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Ben Howard - "Winter shall howl at the walls"
on 25 November 2012
Having been a late convert to Ben Howard's "Every Kingdom" its been a fascinating task tracing his development. On that album it is the uplifting songs that drag you into his musical tent; the pounding "The Wolves" and the soundtrack for any summer "Old Pines", On this latest EP "The Burgh Island" it is black seas and darker clouds on the cover that replace the bright sunlight breaking through the blue water of "Every Kingdom". It signals an altogether bleaker and more menacing focus in the songs of Ben Howard and also the tell tale signs that he is developing into a much more powerful and considered songwriter. True on "Every Kingdom" there were songs such as "Black flies" that showed his ability to inject a wintery chill but on "The Burgh Island" the mood is overwhelmingly brooding and slightly heavy. Who knows what demons this small island just off the coast of Devon hold for Howard but this EP release is expertly timed to anticipate the shifts of the changing seasons. Howard recognised this in a recent interview when he stated "I think I like the autumn, because it's kind of ominous. Winter's just behind it, but everything's sleepier and it's quite cool, but you know everything's going to get dark real soon,".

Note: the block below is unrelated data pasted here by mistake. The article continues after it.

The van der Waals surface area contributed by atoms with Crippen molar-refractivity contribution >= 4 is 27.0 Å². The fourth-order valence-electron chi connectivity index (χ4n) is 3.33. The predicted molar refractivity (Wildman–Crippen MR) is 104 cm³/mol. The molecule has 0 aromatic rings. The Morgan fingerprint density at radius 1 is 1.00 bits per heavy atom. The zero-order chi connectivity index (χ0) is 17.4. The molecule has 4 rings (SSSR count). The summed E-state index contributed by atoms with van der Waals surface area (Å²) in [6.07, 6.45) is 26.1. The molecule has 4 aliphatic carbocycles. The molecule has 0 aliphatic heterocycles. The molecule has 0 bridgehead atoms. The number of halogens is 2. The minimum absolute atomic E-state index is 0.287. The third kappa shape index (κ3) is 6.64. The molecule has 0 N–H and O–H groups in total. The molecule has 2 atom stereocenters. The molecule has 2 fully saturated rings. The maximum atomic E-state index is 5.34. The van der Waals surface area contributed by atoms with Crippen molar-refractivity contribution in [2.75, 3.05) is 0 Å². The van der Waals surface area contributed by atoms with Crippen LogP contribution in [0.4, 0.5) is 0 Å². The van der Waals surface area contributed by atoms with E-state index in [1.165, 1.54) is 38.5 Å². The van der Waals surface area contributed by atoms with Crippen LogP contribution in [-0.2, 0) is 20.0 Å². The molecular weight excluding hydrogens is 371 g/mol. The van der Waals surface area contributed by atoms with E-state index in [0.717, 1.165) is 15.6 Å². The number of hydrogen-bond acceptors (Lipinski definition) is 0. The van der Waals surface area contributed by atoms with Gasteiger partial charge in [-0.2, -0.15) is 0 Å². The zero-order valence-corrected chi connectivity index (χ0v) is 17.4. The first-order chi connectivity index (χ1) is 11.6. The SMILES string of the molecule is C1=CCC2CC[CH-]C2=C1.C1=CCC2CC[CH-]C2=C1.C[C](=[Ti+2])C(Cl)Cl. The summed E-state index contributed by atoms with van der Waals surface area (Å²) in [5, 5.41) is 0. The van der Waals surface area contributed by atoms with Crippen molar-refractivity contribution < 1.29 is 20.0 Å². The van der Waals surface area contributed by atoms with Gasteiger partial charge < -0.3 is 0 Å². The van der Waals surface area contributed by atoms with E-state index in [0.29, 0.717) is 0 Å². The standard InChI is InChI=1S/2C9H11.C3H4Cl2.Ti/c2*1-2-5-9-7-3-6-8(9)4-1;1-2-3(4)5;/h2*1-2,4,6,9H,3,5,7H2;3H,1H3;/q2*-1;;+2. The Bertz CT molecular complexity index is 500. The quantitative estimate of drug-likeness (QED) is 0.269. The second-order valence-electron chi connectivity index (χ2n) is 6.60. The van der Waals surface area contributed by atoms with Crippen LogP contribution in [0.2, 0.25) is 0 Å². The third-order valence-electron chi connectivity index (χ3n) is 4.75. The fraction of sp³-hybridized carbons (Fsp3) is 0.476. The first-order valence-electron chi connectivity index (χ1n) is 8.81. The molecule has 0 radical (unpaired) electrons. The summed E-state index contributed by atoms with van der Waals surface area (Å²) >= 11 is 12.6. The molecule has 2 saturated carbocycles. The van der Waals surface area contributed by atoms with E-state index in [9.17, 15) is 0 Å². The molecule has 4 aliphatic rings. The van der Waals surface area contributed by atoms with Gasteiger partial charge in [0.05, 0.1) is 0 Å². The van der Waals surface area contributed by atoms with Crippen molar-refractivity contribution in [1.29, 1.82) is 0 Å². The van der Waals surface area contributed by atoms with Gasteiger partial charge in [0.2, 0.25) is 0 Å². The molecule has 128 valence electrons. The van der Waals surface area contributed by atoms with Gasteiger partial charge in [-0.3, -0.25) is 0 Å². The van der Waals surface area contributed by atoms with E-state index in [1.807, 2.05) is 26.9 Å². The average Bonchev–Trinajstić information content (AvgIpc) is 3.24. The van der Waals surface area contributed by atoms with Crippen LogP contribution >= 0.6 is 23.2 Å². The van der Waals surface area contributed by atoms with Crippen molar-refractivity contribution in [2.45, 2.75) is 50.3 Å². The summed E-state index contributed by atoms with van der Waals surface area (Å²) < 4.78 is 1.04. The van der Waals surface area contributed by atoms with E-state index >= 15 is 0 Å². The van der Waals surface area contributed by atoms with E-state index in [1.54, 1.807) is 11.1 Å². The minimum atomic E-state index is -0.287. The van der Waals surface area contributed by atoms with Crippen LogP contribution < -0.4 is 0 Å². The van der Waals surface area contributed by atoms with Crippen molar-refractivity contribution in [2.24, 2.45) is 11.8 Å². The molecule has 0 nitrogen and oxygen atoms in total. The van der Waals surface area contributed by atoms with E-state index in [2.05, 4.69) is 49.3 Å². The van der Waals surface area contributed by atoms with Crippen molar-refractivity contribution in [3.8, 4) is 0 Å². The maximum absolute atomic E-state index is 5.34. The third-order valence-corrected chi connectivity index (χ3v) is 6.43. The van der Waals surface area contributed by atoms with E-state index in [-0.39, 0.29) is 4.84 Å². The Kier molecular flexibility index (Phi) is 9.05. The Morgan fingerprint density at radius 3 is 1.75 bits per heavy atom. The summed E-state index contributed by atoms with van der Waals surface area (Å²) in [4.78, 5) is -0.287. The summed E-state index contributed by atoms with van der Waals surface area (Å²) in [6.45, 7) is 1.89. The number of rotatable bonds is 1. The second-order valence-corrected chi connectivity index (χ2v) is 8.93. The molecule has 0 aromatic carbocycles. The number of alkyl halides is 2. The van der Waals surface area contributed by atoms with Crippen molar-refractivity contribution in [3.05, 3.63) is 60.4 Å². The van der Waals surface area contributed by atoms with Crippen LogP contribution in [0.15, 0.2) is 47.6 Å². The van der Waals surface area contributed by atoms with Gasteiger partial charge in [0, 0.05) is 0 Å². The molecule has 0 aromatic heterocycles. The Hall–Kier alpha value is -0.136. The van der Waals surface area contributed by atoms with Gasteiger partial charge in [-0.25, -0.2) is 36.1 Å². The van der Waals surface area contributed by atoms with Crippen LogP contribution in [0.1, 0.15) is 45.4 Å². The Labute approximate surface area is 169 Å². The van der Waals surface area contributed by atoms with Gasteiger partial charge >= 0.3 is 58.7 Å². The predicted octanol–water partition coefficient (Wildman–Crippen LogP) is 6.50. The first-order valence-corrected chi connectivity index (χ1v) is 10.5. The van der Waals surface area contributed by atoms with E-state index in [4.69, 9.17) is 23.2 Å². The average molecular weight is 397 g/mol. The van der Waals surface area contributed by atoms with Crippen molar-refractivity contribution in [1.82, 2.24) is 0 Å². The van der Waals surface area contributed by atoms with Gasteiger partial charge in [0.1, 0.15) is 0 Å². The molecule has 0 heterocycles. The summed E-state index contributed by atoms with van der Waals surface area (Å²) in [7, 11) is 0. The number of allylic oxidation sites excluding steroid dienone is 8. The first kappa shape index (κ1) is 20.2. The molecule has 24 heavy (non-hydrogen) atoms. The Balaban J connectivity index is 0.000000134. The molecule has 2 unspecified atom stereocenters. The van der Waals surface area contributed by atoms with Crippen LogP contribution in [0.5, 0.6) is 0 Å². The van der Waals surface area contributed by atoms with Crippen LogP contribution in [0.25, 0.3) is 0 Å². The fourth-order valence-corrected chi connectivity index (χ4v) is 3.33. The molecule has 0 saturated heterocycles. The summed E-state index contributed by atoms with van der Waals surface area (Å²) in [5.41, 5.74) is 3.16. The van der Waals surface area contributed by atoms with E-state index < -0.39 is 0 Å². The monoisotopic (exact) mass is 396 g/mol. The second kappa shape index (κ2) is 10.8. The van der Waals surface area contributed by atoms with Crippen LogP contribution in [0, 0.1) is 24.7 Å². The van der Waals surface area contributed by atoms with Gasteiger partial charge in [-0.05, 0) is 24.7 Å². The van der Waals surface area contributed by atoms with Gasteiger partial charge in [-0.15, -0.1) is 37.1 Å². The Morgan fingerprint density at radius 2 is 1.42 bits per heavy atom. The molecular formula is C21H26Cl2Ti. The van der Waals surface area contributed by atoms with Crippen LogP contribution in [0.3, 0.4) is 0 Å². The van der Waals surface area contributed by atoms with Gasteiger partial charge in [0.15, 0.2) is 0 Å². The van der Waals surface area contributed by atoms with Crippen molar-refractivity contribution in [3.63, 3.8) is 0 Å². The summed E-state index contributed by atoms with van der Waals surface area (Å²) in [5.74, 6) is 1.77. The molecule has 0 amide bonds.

Throughout the expert finger-picking guitar style of Howard is the perfect rolling backdrop to these hymns of melancholy. Opener "Esmeralda" starts with building chords and a plaintive mood that references "black seas", the "monster that killed the melody of love" and a powerful verse where Howard observes "Blinded, now I see the death, moves amongst us /And with such ease surround us /These silent beasts so hard to bare". Its stirring stuff and builds to a large impressive crescendo. If anything the granite like "Oats in the Water" takes an even darker turn and shows growing maturity with any residual surfing jibes about him being the "British Jack Johnson" rendered completely redundant as it all ends in an angry swirl of electric guitar. It is the third track however "To be alone" that sees Howard effectively employing new soundscapes to punctuate his work. It starts like a Thom Yoke song with ghostly echoing guitar until a more conventional song emerges where the distinctive vocal is probably the best on the whole EP. Finally things do ease somewhat for the near seven minute title track which has a more "chill out" set of atmospherics and is a beautifully slow lament that gently unfolds overs over an echo laden Fender until around the five minute mark when the gorgeous voice of Norwegian newcomer Monica Heldal breaks through to bring the song to a haunting conclusion. This is very fine EP by Howard and probably sets the direction of travel for the sophomore album that he is currently working on. Its good to see that he is not content to rest on his laurels and all of this augers well for the future.